Electroacupuncture suppresses capsaicin-induced secondary hyperalgesia through an endogenous spinal opioid mechanism

Hee Young Kim, Jigong Wang, Inhyung Lee, Hee Kee Kim, Kyungsoon Chung, Jin Mo Chung

Research output: Contribution to journalArticlepeer-review

54 Scopus citations


Central sensitization, caused either by tissue inflammation or peripheral nerve injury, plays an important role in persistent pain. An animal model of capsaicin-induced pain has well-defined peripheral and central sensitization components, thus is useful for studying the analgesic effect on two separate components. The focus of this study is to examine the analgesic effects of electroacupuncture (EA) on capsaicin-induced secondary hyperalgesia, which represents central sensitization. Capsaicin (0.1%, 20 μl) was injected into the plantar side of the left hind paw, and foot withdrawal thresholds in response to von Frey stimuli (mechanical sensitivity) were determined for both primary and secondary hyperalgesia in rats. EA (2 Hz, 3 mA) was applied to various pairs of acupoints, GB30-GB34, BL40-BL60, GV2-GV6, LI3-LI6 and SI3-TE8, for 30 min under isoflurane anesthesia and then the effect of EA on mechanical sensitivity of paw was determined. EA applied to the ipsilateral SI3-TE8, but to none of the other acupoints, significantly reduced capsaicin-induced secondary hyperalgesia but not primary hyperalgesia. EA analgesic effect was inhibited by a systemic non-specific opioid receptor (OR) antagonist or an intrathecal μ- or δ-OR antagonist. EA analgesic effect was not affected by an intrathecal κ-OR antagonist or systemic adrenergic receptor antagonist. This study demonstrates that EA produces a stimulation point-specific analgesic effect on capsaicin-induced secondary hyperalgesia (central sensitization), mediated by activating endogenous spinal μ- and δ-opioid receptors.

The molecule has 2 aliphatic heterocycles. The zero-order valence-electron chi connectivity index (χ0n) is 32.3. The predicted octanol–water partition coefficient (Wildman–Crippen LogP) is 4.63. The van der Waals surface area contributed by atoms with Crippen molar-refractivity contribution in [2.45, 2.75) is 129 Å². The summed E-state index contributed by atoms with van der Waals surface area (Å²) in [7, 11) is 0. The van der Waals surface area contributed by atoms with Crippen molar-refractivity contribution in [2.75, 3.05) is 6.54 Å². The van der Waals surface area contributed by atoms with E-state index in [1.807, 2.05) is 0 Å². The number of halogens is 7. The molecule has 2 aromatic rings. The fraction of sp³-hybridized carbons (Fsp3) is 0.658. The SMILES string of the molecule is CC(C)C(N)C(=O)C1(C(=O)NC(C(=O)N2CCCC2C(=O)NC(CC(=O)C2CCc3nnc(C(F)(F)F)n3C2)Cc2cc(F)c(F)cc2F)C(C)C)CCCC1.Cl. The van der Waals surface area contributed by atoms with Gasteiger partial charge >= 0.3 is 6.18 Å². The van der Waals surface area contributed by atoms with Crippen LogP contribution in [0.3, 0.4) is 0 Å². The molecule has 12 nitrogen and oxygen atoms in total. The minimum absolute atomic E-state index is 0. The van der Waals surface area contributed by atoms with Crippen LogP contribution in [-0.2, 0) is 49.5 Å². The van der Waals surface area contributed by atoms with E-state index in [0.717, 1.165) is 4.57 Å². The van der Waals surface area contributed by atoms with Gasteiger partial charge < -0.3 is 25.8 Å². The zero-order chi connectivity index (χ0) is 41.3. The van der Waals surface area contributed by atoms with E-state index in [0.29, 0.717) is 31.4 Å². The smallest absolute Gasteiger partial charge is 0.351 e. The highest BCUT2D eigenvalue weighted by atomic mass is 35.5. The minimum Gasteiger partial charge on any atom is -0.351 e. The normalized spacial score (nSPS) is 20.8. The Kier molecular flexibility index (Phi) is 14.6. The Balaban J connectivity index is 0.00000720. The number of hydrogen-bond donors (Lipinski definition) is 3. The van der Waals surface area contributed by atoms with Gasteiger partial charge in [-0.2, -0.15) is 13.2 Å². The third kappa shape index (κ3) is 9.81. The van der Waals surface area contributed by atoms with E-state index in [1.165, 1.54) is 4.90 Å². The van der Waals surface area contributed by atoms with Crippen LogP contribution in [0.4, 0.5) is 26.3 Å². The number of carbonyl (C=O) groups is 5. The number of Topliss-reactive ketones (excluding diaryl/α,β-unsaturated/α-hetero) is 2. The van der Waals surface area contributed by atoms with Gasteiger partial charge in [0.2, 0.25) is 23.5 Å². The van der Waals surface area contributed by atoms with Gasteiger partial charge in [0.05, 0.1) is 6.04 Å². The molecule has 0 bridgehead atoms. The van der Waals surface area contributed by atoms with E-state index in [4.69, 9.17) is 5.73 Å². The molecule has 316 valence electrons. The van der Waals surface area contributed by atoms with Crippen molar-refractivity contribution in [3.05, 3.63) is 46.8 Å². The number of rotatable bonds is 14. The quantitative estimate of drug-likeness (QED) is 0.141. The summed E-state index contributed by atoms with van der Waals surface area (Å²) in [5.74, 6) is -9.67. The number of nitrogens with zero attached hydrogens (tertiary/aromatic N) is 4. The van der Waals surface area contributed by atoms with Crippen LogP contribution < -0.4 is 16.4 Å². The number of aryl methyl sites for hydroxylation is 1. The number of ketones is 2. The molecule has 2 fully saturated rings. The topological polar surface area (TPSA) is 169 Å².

Original languageEnglish (US)
Pages (from-to)332-340
Number of pages9
Issue number3
StatePublished - Oct 2009
Externally publishedYes


  • Capsaicin
  • Electroacupuncture
  • Hyperalgesia
  • Opioid

ASJC Scopus subject areas

  • Neurology
  • Clinical Neurology
  • Anesthesiology and Pain Medicine


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